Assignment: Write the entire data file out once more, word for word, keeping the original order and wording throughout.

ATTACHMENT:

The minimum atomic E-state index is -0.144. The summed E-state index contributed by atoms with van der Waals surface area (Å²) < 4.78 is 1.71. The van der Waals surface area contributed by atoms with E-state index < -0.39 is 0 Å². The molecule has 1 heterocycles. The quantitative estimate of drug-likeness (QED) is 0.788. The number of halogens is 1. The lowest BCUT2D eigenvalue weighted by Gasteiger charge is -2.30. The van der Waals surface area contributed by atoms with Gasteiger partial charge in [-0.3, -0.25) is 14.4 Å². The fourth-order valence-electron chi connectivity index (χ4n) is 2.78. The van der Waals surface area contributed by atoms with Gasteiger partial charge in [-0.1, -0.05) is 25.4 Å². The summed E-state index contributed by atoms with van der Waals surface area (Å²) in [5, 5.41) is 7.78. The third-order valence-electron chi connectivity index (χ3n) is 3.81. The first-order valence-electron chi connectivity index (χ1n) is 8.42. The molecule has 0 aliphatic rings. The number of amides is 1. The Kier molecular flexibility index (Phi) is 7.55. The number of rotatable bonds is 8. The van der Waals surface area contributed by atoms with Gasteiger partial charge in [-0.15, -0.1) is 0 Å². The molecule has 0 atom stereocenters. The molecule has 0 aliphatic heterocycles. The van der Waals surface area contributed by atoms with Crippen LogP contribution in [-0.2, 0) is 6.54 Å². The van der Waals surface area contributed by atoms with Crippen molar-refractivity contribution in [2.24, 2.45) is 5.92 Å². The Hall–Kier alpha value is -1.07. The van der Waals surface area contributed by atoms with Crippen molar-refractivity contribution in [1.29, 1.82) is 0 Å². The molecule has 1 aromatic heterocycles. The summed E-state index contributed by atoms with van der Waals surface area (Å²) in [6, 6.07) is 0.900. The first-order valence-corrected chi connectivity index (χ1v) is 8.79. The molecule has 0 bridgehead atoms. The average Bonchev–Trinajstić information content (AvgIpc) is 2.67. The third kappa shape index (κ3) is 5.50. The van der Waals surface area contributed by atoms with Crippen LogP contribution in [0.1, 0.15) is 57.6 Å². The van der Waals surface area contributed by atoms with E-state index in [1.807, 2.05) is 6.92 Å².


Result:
The minimum atomic E-state index is -0.144. The summed E-state index contributed by atoms with van der Waals surface area (Å²) < 4.78 is 1.71. The van der Waals surface area contributed by atoms with E-state index < -0.39 is 0 Å². The molecule has 1 heterocycles. The quantitative estimate of drug-likeness (QED) is 0.788. The number of halogens is 1. The lowest BCUT2D eigenvalue weighted by Gasteiger charge is -2.30. The van der Waals surface area contributed by atoms with Gasteiger partial charge in [-0.3, -0.25) is 14.4 Å². The fourth-order valence-electron chi connectivity index (χ4n) is 2.78. The van der Waals surface area contributed by atoms with Gasteiger partial charge in [-0.1, -0.05) is 25.4 Å². The summed E-state index contributed by atoms with van der Waals surface area (Å²) in [5, 5.41) is 7.78. The third-order valence-electron chi connectivity index (χ3n) is 3.81. The first-order valence-electron chi connectivity index (χ1n) is 8.42. The molecule has 0 aliphatic rings. The number of amides is 1. The Kier molecular flexibility index (Phi) is 7.55. The number of rotatable bonds is 8. The van der Waals surface area contributed by atoms with Gasteiger partial charge in [-0.15, -0.1) is 0 Å². The molecule has 0 atom stereocenters. The molecule has 0 aliphatic heterocycles. The van der Waals surface area contributed by atoms with Crippen LogP contribution in [-0.2, 0) is 6.54 Å². The van der Waals surface area contributed by atoms with Crippen molar-refractivity contribution in [2.24, 2.45) is 5.92 Å². The Hall–Kier alpha value is -1.07. The van der Waals surface area contributed by atoms with Crippen molar-refractivity contribution in [1.29, 1.82) is 0 Å². The molecule has 1 aromatic heterocycles. The summed E-state index contributed by atoms with van der Waals surface area (Å²) in [6, 6.07) is 0.900. The first-order valence-corrected chi connectivity index (χ1v) is 8.79. The molecule has 0 bridgehead atoms. The average Bonchev–Trinajstić information content (AvgIpc) is 2.67. The third kappa shape index (κ3) is 5.50. The van der Waals surface area contributed by atoms with Crippen LogP contribution in [0.1, 0.15) is 57.6 Å². The van der Waals surface area contributed by atoms with E-state index in [1.807, 2.05) is 6.92 Å².